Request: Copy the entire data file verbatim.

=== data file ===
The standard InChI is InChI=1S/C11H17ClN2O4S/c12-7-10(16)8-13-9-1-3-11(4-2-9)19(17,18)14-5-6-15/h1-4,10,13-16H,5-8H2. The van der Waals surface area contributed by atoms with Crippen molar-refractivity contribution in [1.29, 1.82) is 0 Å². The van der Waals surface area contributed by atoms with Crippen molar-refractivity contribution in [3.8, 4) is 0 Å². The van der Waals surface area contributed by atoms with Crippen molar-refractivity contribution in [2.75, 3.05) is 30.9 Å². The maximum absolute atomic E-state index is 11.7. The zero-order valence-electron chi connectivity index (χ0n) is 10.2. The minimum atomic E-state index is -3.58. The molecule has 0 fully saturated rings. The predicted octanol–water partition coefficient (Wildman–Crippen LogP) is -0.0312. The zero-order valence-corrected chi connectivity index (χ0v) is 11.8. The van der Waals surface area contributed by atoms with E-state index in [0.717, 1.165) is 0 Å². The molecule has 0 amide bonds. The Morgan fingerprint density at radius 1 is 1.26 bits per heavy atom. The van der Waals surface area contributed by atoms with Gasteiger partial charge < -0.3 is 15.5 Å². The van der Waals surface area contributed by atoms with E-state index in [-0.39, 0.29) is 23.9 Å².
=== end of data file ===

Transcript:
The standard InChI is InChI=1S/C11H17ClN2O4S/c12-7-10(16)8-13-9-1-3-11(4-2-9)19(17,18)14-5-6-15/h1-4,10,13-16H,5-8H2. The van der Waals surface area contributed by atoms with Crippen molar-refractivity contribution in [1.29, 1.82) is 0 Å². The van der Waals surface area contributed by atoms with Crippen molar-refractivity contribution in [3.8, 4) is 0 Å². The van der Waals surface area contributed by atoms with Crippen molar-refractivity contribution in [2.75, 3.05) is 30.9 Å². The maximum absolute atomic E-state index is 11.7. The zero-order valence-electron chi connectivity index (χ0n) is 10.2. The minimum atomic E-state index is -3.58. The molecule has 0 fully saturated rings. The predicted octanol–water partition coefficient (Wildman–Crippen LogP) is -0.0312. The zero-order valence-corrected chi connectivity index (χ0v) is 11.8. The van der Waals surface area contributed by atoms with E-state index in [0.717, 1.165) is 0 Å². The molecule has 0 amide bonds. The Morgan fingerprint density at radius 1 is 1.26 bits per heavy atom. The van der Waals surface area contributed by atoms with Gasteiger partial charge < -0.3 is 15.5 Å². The van der Waals surface area contributed by atoms with E-state index in [-0.39, 0.29) is 23.9 Å².